For the chassis, much has been learnt from the sloped armor design of the Russian T-34. As with the Panther, the King Tiger was to have sloped and interlocked front and side armor. The front armor was 150mm thick and the side was 80mm thick. Both firms Henschel and Porsche submitted their own designs.

Porsche designed the VK4502 (P) chassis which was built on the previous VK4501 (P) design of the Tiger 1. The codename VK was for Volkettenfahrzeuge or “fully tracked experimental vehicle”, 45 means a 45 ton class and 01 represents the first model. The VK4502 (P) chassis had a similar outlook with the Tiger 1, sharing many similarities such as the suspension and automotive parts. Two designs were submitted, the first one having its turret mounted centrally and the second had the turret mounted towards the rear with the engine in front. However, it used copper for the electric transmission which Germany was in shortage of. This design was rejected and did not enter production.
Officially designated Panzerkampfwagen VI Sd.Kfz 182, the King Tiger was placed into service early 1944. It served in the western and eastern front notably in the battle of Normandy, operation “Market Garden” in Holland, and the offensive in Ardennes. It also served in various other operations in Poland, Hungary, Minsk and a small number also defended Berlin in April and May 1945. With its great firepower and thick armor, it proved to be more than an opponent for any tank the allied forces could field. However, the size and weight of the King Tiger had its share of problems. It suffered mechanically with many breakdowns and had poor maneuverability. Many roads and especially bridges were not suitable for a tank this size and the fuel requirements was enormous. Many were abandoned due to lack of fuel rather then being destroyed during the offensive in the Ardennes. Production also suffered with the bombing of the Henschel factory and there simply weren’t enough of these around. The King Tiger was a case of too late and too few in number to make a difference in the outcome of the war.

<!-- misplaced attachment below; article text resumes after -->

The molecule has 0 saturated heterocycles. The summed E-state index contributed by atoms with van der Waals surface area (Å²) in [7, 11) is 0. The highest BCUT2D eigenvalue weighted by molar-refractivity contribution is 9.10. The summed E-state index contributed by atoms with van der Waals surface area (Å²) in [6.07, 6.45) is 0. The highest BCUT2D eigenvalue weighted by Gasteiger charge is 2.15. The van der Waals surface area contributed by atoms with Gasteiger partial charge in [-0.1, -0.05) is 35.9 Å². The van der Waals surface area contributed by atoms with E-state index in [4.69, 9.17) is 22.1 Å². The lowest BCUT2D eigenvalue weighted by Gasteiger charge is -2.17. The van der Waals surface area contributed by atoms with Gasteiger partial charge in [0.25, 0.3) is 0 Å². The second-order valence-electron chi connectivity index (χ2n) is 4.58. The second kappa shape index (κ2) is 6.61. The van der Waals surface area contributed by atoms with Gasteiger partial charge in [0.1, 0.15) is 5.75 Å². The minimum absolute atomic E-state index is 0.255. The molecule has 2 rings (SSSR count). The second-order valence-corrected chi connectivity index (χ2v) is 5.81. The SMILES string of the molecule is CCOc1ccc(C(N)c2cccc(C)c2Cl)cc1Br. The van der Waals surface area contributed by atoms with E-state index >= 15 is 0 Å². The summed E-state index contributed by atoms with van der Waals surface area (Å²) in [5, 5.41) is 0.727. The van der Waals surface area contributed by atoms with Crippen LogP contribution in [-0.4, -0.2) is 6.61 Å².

The Porche designed turret.

The Henschel designed turret.

However, the great firepower and armor of the King Tiger created the impression of a powerful armored force with almost invulnerable tanks. Able to destroy enemy tanks at extreme ranges and impervious to those same tanks made the King Tiger more than a match for any allied tank. Indeed for the allied forces, the sight of a King Tiger on the battlefield was terrifying and did great physical and morale damage to the enemy. This fame and almost mystical fascination helped it earn its reputation as the most feared weapon of world war 2. For the German forces, it was the hallmark of German armored might and restored morale even in the last days of the war. Due to the havoc it wreaked during the Ardennes offensive, the allies advancing into Berlin would fear the King Tiger up to the very last day of the war.

The 503. Shwerepanzer at full strength on the Russian front.